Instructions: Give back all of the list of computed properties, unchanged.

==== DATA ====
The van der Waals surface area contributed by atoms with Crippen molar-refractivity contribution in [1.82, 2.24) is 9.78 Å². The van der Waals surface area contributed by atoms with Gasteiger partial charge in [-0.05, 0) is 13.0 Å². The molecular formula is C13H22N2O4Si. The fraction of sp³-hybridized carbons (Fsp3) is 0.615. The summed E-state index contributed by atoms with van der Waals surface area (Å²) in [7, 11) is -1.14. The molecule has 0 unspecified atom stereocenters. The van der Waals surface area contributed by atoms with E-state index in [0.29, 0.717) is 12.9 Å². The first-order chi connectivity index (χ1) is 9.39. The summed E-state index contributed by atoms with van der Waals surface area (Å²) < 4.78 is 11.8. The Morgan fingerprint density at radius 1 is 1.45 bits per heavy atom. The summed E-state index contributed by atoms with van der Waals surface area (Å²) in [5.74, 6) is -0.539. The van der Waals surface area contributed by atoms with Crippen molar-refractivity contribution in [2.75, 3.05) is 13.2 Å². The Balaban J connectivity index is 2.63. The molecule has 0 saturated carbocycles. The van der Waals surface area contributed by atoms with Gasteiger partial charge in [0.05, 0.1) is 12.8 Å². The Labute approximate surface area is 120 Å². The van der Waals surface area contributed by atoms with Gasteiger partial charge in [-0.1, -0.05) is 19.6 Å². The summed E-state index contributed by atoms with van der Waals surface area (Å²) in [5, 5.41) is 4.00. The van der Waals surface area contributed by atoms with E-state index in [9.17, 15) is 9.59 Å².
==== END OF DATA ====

The van der Waals surface area contributed by atoms with Crippen molar-refractivity contribution in [1.82, 2.24) is 9.78 Å². The van der Waals surface area contributed by atoms with Gasteiger partial charge in [-0.05, 0) is 13.0 Å². The molecular formula is C13H22N2O4Si. The fraction of sp³-hybridized carbons (Fsp3) is 0.615. The summed E-state index contributed by atoms with van der Waals surface area (Å²) in [7, 11) is -1.14. The molecule has 0 unspecified atom stereocenters. The van der Waals surface area contributed by atoms with E-state index in [0.29, 0.717) is 12.9 Å². The first-order chi connectivity index (χ1) is 9.39. The summed E-state index contributed by atoms with van der Waals surface area (Å²) < 4.78 is 11.8. The Morgan fingerprint density at radius 1 is 1.45 bits per heavy atom. The summed E-state index contributed by atoms with van der Waals surface area (Å²) in [5.74, 6) is -0.539. The van der Waals surface area contributed by atoms with Crippen molar-refractivity contribution in [2.75, 3.05) is 13.2 Å². The Balaban J connectivity index is 2.63. The molecule has 0 saturated carbocycles. The van der Waals surface area contributed by atoms with Gasteiger partial charge in [0.05, 0.1) is 12.8 Å². The Labute approximate surface area is 120 Å². The van der Waals surface area contributed by atoms with Gasteiger partial charge in [-0.1, -0.05) is 19.6 Å². The summed E-state index contributed by atoms with van der Waals surface area (Å²) in [5, 5.41) is 4.00. The van der Waals surface area contributed by atoms with E-state index in [9.17, 15) is 9.59 Å².